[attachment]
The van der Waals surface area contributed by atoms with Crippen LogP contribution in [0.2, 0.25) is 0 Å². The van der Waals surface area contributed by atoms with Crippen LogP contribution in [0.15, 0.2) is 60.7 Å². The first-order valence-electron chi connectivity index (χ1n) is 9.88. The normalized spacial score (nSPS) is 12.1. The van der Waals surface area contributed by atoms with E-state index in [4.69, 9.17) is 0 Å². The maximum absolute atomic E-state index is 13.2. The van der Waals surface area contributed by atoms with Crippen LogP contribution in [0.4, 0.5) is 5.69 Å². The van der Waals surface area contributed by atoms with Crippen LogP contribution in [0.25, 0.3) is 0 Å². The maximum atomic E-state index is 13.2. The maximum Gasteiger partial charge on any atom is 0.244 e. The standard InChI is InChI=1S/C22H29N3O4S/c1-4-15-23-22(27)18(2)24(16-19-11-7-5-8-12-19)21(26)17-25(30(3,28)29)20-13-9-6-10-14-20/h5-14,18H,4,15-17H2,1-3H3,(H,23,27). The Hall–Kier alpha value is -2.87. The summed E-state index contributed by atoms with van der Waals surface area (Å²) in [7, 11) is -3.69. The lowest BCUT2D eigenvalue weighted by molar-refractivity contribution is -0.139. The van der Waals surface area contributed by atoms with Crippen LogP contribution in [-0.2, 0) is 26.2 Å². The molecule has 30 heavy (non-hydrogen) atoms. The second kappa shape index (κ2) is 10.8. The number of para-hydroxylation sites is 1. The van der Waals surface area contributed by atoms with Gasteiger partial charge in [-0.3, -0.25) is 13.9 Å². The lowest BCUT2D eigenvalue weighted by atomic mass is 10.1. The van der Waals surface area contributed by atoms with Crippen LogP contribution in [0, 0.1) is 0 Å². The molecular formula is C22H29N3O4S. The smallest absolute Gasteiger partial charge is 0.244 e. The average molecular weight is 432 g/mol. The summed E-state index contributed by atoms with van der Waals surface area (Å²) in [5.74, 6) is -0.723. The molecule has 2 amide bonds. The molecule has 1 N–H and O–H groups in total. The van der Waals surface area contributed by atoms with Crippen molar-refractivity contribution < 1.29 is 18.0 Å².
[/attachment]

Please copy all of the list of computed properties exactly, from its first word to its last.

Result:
The van der Waals surface area contributed by atoms with Crippen LogP contribution in [0.2, 0.25) is 0 Å². The van der Waals surface area contributed by atoms with Crippen LogP contribution in [0.15, 0.2) is 60.7 Å². The first-order valence-electron chi connectivity index (χ1n) is 9.88. The normalized spacial score (nSPS) is 12.1. The van der Waals surface area contributed by atoms with E-state index in [4.69, 9.17) is 0 Å². The maximum absolute atomic E-state index is 13.2. The van der Waals surface area contributed by atoms with Crippen LogP contribution in [0.4, 0.5) is 5.69 Å². The van der Waals surface area contributed by atoms with Crippen LogP contribution in [0.25, 0.3) is 0 Å². The maximum atomic E-state index is 13.2. The maximum Gasteiger partial charge on any atom is 0.244 e. The standard InChI is InChI=1S/C22H29N3O4S/c1-4-15-23-22(27)18(2)24(16-19-11-7-5-8-12-19)21(26)17-25(30(3,28)29)20-13-9-6-10-14-20/h5-14,18H,4,15-17H2,1-3H3,(H,23,27). The Hall–Kier alpha value is -2.87. The summed E-state index contributed by atoms with van der Waals surface area (Å²) in [7, 11) is -3.69. The lowest BCUT2D eigenvalue weighted by molar-refractivity contribution is -0.139. The van der Waals surface area contributed by atoms with Crippen LogP contribution in [-0.2, 0) is 26.2 Å². The molecule has 30 heavy (non-hydrogen) atoms. The second kappa shape index (κ2) is 10.8. The number of para-hydroxylation sites is 1. The van der Waals surface area contributed by atoms with Gasteiger partial charge in [-0.3, -0.25) is 13.9 Å². The lowest BCUT2D eigenvalue weighted by atomic mass is 10.1. The van der Waals surface area contributed by atoms with Crippen LogP contribution in [0, 0.1) is 0 Å². The molecular formula is C22H29N3O4S. The smallest absolute Gasteiger partial charge is 0.244 e. The average molecular weight is 432 g/mol. The summed E-state index contributed by atoms with van der Waals surface area (Å²) in [5.74, 6) is -0.723. The molecule has 2 amide bonds. The molecule has 1 N–H and O–H groups in total. The van der Waals surface area contributed by atoms with Crippen molar-refractivity contribution < 1.29 is 18.0 Å².